Anti aging guide

What is Osteoporosis



How can osteoporosis affect older people especially women and how it could be slowed down.

This is progressive thinning of the bones which mainly affects women following the menopause. Specifically, it affects one in every four women over the age of 60, but it can affect men too. One man in every nine over the age of 60 has osteoporosis to some extent.

Osteoporosis is a slow disease, developing over several years. It is associated with easy fractures of the bones, mainly of the hip, wrist and spine. In the UK, osteoporosis causes 60,000 hip fractures,50,000 wrist fractures and 40,000 spinal fractures every year.

Until the age of around 30, our bones store calcium and are able to keep growing and repairing any damage effectively. After this age, we begin to lose calcium from the bones. The rate of this loss can be slowed down or increased depending on certain factors. Young women should consume high-calcium food to store as much calcium as possible before the aging process starts reducing it from the bones.

The spine may be first to be affected, resulting in weakness and the curving of the spine called ‘dowager’s hump’. It is quite common for older women to complain of back pain for which no reason can be found initially, but on further investigation osteoporosis is diagnosed.

An important reason for the development of osteoporosis in women is the decline of the levels of oestrogen associated with the menopause. Low levels of oestrogen are connected with accelerated drain of calcium from the bone. HRT replaces the oestrogen but there are other factors which may help prevent osteoporosis.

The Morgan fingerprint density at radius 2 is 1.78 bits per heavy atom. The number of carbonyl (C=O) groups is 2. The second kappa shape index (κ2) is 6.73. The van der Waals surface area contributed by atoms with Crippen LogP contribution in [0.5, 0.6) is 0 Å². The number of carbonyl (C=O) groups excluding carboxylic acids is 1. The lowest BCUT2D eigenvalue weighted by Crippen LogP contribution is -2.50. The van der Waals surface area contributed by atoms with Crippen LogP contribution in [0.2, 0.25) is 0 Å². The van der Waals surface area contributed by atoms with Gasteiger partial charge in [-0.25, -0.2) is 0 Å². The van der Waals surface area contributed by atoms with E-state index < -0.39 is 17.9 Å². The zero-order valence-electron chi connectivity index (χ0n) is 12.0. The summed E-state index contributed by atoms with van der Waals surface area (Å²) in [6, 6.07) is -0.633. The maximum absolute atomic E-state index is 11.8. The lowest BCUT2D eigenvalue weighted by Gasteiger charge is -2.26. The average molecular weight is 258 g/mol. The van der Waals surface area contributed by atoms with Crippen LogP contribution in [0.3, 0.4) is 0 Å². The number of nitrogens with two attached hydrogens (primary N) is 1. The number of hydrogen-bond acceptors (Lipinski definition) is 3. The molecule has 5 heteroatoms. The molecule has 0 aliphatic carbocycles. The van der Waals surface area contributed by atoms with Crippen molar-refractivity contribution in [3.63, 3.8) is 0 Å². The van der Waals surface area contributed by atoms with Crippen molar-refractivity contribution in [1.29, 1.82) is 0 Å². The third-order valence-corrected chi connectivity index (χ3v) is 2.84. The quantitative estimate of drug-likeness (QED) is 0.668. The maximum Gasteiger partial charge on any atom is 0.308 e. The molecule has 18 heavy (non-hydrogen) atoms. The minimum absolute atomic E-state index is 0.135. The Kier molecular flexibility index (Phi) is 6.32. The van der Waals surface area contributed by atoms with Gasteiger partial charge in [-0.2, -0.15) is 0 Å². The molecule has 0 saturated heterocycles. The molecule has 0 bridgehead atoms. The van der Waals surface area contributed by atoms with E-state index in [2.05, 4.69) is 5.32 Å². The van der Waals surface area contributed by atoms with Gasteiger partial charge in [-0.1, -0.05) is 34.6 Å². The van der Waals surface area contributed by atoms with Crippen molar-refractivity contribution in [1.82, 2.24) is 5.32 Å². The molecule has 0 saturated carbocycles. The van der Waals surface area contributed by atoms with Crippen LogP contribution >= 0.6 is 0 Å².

As mentioned above, we all need to build up a plentiful storage of calcium in our bones to start with. This is only possible before the age of 30-35. After this age, the reserves of calcium in the body gradually fall. Weight-bearing exercise, avoiding smoking or alcohol, and a diet high in calcium all help in reducing the rate of calcium loss from the bones.

The risk of developing osteoporosis is higher in women-who:

  • had their menopause before the age of 45
  • had a hysterectomy before the age of 40
  • have infrequent periods
  • are thin, fair-haired and of small stature

The risk is also high in both men and women who:

  • take prednisolone or other steroids
  • have recently had a bone fracture
  • have had chemotherapy
  • have a close relative who had the disease
  • have experienced loss of height

The diagnosis is confirmed by special X-ray tests. Bone mineral density scans can pinpoint individuals who have a high risk of developing the disease. If you are at risk, you will be given priority for a scan.

Posted by Carol Hudgens - March 24, 2012 at 3:50 pm